Financial Daily from THE HINDU group of publications
Thursday, Apr 29, 2004
Industry & Economy
Newspapers & Publishing
`Govt must extend support to publishing industry'
Hyderabad , April 28
THE population of booklovers is increasing by the day despite the fact that average reading per person has gone down.
The Rs 400-crore publishing industry in the State, which is dogged by problems like piracy, spiralling input costs and lack of Government support, sees an increase in number of readers.
"Maybe the average reading per person has come down. But increase in population and literacy rates resulted in spurt in the numbers," said Mr J. Krishnadev Rao, Director (Commercial), Orient Longman.
Mr S. Srinivasa Rao, Vice-President of the State Telugu Publishers' Association, also saw an increase in book-reading habit among the people.
"Proliferation of satellite channels might have cut into the fiction readership. But the number of readers who read serious books is growing," he said, quoting from a study conducted by the association.
"In fact, this has forced many Telugu publishers to switch to books in management and computer fields. Only those who switched gears survived."
Mr G.S. Sethi, Director of English Edition, also felt that book-reading habit went up in the State. "Earlier, we were holding book fairs in the city twice a year. Now, we made it thrice a year."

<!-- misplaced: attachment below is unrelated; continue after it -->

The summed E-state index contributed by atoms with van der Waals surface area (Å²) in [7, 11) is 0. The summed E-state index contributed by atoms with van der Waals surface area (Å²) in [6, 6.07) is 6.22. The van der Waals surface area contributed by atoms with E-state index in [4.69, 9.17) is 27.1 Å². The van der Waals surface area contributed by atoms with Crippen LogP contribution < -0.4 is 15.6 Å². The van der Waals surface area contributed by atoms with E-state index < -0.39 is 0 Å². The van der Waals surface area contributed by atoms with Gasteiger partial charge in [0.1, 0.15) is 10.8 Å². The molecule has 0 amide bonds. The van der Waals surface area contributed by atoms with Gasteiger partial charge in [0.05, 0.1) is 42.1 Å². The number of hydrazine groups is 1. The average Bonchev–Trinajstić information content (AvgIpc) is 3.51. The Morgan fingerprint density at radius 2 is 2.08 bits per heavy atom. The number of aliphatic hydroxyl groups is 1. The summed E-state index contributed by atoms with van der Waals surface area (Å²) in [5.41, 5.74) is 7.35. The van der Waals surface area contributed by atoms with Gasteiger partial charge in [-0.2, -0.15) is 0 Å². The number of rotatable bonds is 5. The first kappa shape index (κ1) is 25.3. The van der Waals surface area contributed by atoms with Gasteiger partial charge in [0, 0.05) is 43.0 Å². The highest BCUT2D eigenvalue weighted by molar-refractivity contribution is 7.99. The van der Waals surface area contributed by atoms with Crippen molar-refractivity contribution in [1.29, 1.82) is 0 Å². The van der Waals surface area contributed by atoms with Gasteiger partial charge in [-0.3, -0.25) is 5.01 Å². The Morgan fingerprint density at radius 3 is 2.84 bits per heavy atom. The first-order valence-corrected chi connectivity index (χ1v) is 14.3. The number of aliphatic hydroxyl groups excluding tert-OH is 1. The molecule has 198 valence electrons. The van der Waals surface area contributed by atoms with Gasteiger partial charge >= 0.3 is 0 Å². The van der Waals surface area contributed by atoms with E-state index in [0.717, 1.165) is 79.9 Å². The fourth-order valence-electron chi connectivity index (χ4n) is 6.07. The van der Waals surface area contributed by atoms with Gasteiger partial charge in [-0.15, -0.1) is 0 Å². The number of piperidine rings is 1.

Mr Sethi was in the city in connection with the summer book fair held recently.
Mr Srinivasa Rao saw the emergence of new fields like globalisation and increased focus on health.
The Prajasakti Book House has published about 1,000 titles so far. "We are hoping to break even this year with a turnover of Rs 1.5 crore," he said. "One more interesting aspect is that there are more parents who don't mind spending more on buying books for their children."
Mr Srinivasa Rao faulted the Government for not spending back the amount collected through the two per cent cess from the people. "The cess meant for developing libraries is being used to pay salaries."
Mr Krishnadev Rao wanted the Government to open up the space in the textbook segment a little bit. "Right now we are competing for a small pie. Economies of scale would help us. The Government could use our expertise for mutual benefit," he said.
"Piracy is the biggest problem. We are losing 25-35 per cent on major titles due to piracy. While authors are being denied their rightful royalties, buyers are not getting any benefit as pirated books are not priced any lower."
The industry faced another problem in the form of technology. "While technology helped us make books look better, it resulted in huge investments in human resources and inputs," he said.
"It made it easy to become publishers. Piracy too has got a boost with technology making copying very easy."
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